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What Ever Happened To The Amazing Spider-man?


We live in a pretty amazing time when it comes to companies working together that you never thought would. Microsoft has stated they would like to have cross-play with Sony, WWE is working with the UFC, and Sony is working with Marvel for Spider-man. All of these are exciting, but as a lifelong Spider-man fan, that's the one that excites me the most. After having set up a tremendous Cinematic Universe, Marvel has done the impossible with bringing in a character that all thought would be lost to whatever strange world Sony made for him.

You know, like that other series.

What? You're not sure what I'm talking about? Are we simply going to forget that these films even existed? It's not as crazy of a question as you may think. Even now in the year 2016, only three years removed from the second film, its existence is practically nonexistent. People have already moved onto Tom Holland and when referring to a different Spider-man, it's Tobey Mcguire. People are quickly trying to forget that Garfield ever donned the webbed spandex.

It's too bad as there is a lot of good stuff in the Amazing Spider-man series. Don't get me wrong, I'm not trying to defend these films. If you dislike them then your points are probably valid, just like much of the criticisms levied against the films. I can understand what people see as bad in them but I never can. No matter what dumb things they managed to cook up for Spider-man to do, it was still Spider-man in New York and that's really all this Spidey fan needed.


For as many faults as it has, one thing that it gets right is the relationship between Gwen and Peter. The chemistry between the actors is palpable and makes it so, no matter what the act is, you can imagine them doing it for each other. That is a far cry from the relationship between Kirsten Dunst's Mary Jane and Tobey's Peter Parker that can only be described as flat. I don't really get caught up in on-screen romances but Gwen and Peter is one that gets me every time.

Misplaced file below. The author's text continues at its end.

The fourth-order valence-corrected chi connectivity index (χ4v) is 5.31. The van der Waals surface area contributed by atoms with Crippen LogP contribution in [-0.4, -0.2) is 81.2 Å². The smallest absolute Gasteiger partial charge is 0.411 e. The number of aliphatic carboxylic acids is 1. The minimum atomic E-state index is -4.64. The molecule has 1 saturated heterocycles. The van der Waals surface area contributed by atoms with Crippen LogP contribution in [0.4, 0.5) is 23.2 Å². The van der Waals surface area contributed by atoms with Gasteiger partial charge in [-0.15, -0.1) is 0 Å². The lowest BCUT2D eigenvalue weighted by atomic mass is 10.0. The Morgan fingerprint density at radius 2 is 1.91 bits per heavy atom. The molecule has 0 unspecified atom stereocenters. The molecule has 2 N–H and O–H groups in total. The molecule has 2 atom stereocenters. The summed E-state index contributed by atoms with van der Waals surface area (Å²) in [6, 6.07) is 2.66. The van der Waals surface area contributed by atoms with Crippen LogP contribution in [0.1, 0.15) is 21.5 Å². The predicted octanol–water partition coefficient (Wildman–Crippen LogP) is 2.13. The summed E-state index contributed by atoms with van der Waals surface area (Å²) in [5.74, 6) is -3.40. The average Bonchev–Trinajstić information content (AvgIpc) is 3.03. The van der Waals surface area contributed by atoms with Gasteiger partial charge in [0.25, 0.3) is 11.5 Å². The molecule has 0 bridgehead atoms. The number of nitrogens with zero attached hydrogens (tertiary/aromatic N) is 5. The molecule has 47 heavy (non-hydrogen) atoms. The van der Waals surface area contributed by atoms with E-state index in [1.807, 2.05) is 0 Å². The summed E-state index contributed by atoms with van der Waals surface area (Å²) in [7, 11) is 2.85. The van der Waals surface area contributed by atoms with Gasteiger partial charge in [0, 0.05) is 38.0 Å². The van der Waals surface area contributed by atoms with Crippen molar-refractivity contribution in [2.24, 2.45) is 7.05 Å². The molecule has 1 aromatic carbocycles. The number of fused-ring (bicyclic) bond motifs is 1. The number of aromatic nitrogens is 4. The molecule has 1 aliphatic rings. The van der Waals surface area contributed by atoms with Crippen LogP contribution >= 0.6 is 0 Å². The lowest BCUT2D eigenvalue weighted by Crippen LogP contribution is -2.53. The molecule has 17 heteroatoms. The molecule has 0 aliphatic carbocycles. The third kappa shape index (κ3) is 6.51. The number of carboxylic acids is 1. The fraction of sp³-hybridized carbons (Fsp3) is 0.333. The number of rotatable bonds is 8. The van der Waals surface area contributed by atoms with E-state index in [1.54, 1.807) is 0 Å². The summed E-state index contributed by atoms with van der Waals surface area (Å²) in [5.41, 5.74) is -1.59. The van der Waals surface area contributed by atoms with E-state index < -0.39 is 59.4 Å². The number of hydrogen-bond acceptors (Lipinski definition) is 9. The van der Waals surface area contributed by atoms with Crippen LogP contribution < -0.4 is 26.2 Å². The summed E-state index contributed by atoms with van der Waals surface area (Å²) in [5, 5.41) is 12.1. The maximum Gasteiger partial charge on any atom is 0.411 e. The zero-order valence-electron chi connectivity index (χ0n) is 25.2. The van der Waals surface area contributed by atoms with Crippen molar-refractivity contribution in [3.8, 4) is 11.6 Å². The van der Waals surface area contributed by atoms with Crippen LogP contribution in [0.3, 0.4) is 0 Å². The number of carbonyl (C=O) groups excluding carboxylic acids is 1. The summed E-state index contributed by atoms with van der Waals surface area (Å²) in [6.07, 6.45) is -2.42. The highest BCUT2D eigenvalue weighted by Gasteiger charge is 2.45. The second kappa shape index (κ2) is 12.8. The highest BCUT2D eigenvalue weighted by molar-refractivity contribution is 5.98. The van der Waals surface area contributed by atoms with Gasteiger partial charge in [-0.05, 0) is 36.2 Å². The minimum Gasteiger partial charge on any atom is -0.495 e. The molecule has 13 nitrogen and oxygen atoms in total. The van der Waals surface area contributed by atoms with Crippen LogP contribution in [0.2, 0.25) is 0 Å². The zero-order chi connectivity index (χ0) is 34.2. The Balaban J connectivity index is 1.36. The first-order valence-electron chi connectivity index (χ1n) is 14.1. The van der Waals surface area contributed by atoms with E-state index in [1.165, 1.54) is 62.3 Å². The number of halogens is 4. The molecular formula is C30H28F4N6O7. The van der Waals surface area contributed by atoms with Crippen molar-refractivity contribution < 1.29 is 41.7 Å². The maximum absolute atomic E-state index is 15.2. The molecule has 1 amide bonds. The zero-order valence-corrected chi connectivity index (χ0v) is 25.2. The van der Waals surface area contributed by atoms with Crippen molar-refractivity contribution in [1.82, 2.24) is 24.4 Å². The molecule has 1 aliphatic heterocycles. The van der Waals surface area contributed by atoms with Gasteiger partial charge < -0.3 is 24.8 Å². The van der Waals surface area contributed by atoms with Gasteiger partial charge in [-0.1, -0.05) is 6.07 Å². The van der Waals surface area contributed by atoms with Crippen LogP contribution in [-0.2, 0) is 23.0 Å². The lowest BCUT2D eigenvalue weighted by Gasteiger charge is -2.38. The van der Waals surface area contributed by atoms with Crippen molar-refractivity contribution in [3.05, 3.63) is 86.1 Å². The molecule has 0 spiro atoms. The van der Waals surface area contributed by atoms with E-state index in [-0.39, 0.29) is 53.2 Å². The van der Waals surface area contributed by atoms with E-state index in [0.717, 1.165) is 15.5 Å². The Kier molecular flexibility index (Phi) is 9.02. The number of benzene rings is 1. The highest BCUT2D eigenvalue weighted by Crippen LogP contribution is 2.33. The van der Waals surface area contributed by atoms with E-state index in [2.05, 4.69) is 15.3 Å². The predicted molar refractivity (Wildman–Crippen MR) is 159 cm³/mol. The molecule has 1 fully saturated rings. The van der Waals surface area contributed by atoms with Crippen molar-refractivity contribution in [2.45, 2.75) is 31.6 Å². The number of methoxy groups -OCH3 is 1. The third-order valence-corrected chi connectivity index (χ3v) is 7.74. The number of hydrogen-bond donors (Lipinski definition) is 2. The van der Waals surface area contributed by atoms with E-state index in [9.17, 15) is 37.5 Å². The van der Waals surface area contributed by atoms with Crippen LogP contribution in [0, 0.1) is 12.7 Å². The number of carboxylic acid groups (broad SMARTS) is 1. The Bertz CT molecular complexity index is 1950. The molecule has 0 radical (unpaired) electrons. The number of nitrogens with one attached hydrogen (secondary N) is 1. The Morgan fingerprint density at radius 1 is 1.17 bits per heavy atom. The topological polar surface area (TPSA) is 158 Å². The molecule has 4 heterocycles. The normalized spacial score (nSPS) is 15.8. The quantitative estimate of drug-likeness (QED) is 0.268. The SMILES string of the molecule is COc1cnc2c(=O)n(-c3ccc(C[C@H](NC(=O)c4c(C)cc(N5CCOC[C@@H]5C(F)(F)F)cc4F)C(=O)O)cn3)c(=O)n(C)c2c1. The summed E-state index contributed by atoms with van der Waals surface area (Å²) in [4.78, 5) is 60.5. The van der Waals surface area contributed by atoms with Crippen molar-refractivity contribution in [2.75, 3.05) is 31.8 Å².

An argument or two could be made that Marc Webb doesn't quite understand what an action film entails much less a Spider-man film, which only Sam Raimi has come to nailing (although that looks to change with Homecoming), he really can build to an emotional moment. If you allow yourself to get lost in it, Gwen's death is one of the greatest character deaths in any film. Yeah, I said it. While the history behind her death transcends the scene, it's still a feat to have nailed it in such a pivotal way. While many people didn't like the film, few had a bad thing to say about that scene.

The greatest sin that the films commit are too much setup. The first one tries to reintroduce us to a story that we already know intimately, while taking subversions that just seem silly. This leaves the audience just waiting for Spider-man to show up and for us to finally get the movie we came to see. Then the second one is simply setting up two more films. While there is a lot that I enjoy in the movie, it's hard to ignore just how pompous the studio was in just assuming they could create an overstuffed movie that didn't make sense but would "pay off later" for the audience. It didn't work and is the whole reason we're in this situation to begin with.


But don't get me wrong. it's not a bad one to be in. While I did enjoy the movies, it's not the Spider-man that I always wanted to see on the Big Screen. When I see Tom Holland swing onto camera in Captain America: Civil War, it's hard not to act like a little kid inside. He nails the part and there's no controversy with the casting (a first for the Spider-man films). Which is why it's so much easier to move on: everything seems to be going so right that the mistakes just kind of get forgotten and left by the way side.

It's going to be weird in ten years because when someone mentions Spider-man, there are going to be a lot of people who don't even know what the Amazing Spider-man films are. It's going to seem like some distant memory as we're into our third or fourth Spidey film post-merger and it's a damn shame because there's a whole world that we never got to see realized. There was so much set up and intriguing aspects from a company with too big of a hubris and I'm left wondering what could have been.

It's kind of amazing isn't it?

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